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Maspeth advocate hosts online fundraisers for Catering for the Homeless nonprofit

Photo courtesy of Crystal Wolfe

Catering for the Homeless (CFTH), a local nonprofit working to collect ready-made meals, fresh produce and non-perishable items to feed people experiencing homelessness and food insecurity, is in need of donations to continue their work.

For four years, CFTH, founded by Maspeth advocate Crystal Wolfe, has served more than 800,000 meals, 50,000 non-perishable food items, 50,000 toiletries, 20,000 clothing items and 20,000 socks throughout New York City, but mainly in Queens.

CFTH has more than 120 partners, including churches, food pantries, homeless shelters and other nonprofits. Since March, CFTH has helped restock more than 30 food pantries across Queens, thanks to some donations from community members and small grants. However, those funds are now gone, leaving Wolfe to make up for it with her own personal money.

“We desperately need donations in order to continue and expand our efforts,” Wolfe wrote.

Wolfe expects to serve a minimum of 30,000 meals per week in 2021. She also expects to procure at least 10,000 socks for the homeless, 150,000 non-perishable food items and hundreds of thousands of fresh produce.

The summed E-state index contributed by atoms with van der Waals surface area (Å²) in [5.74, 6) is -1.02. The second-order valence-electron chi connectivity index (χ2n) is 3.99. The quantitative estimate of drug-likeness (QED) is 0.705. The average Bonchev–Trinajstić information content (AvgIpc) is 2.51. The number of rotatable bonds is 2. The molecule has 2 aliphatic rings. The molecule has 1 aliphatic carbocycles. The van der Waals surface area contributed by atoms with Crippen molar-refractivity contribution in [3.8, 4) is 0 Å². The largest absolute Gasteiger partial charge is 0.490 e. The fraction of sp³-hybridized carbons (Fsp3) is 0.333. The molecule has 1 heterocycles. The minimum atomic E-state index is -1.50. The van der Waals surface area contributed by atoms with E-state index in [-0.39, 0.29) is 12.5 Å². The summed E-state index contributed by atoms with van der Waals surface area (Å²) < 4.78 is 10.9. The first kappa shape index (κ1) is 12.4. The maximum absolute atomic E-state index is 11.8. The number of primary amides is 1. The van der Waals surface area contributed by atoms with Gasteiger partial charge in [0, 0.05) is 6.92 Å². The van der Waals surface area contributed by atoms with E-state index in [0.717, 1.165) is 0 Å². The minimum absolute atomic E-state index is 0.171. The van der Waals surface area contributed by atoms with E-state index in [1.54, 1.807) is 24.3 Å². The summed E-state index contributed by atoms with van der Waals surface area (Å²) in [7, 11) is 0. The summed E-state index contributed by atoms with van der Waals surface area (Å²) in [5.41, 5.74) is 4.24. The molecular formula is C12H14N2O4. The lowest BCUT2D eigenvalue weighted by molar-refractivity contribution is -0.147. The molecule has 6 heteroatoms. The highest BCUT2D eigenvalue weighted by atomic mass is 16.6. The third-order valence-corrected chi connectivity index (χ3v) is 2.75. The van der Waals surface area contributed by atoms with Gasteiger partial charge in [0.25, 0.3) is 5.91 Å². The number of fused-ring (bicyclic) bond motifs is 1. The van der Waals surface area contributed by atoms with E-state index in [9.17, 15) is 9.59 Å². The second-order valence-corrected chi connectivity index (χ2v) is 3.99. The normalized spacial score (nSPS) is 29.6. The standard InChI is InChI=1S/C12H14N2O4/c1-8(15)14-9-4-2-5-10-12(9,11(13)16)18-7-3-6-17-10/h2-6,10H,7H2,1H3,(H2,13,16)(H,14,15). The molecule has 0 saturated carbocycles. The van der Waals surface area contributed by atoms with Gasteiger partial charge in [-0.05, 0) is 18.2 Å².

To continue their efforts, CFTH is hosting an online fundraiser where donors can bid on one-of-a-kind celebrity items and vacation getaways, which ends on Dec. 18.

They also have an ongoing GoFundMe campaign to help feed individuals and families most impacted by the COVID-19 pandemic.

CFTH will use part of the donations to develop their website so they can expand their program and provide even more meals to New Yorkers in need. Eventually, Wolfe hopes to grow the nonprofit to serve more people on a national scale.

Wolfe believes hunger can be solved by redistributing what is now considered food waste — New York state generates more than 250,000 tons of food waste and food scraps per year, according to the Department of Environmental Conservation. She’s been advocating for the New York City Department of Education, in particular, to get on board with her and encourage schools to distribute their excess food.

“There is food going to waste in every town in America that no one needs to go hungry,” Wolfe said. “Getting this food excess to those who need it can solve, or greatly reduce, this hunger crisis.”

For more information, visit their website at www.cateringforthehomeless.com.

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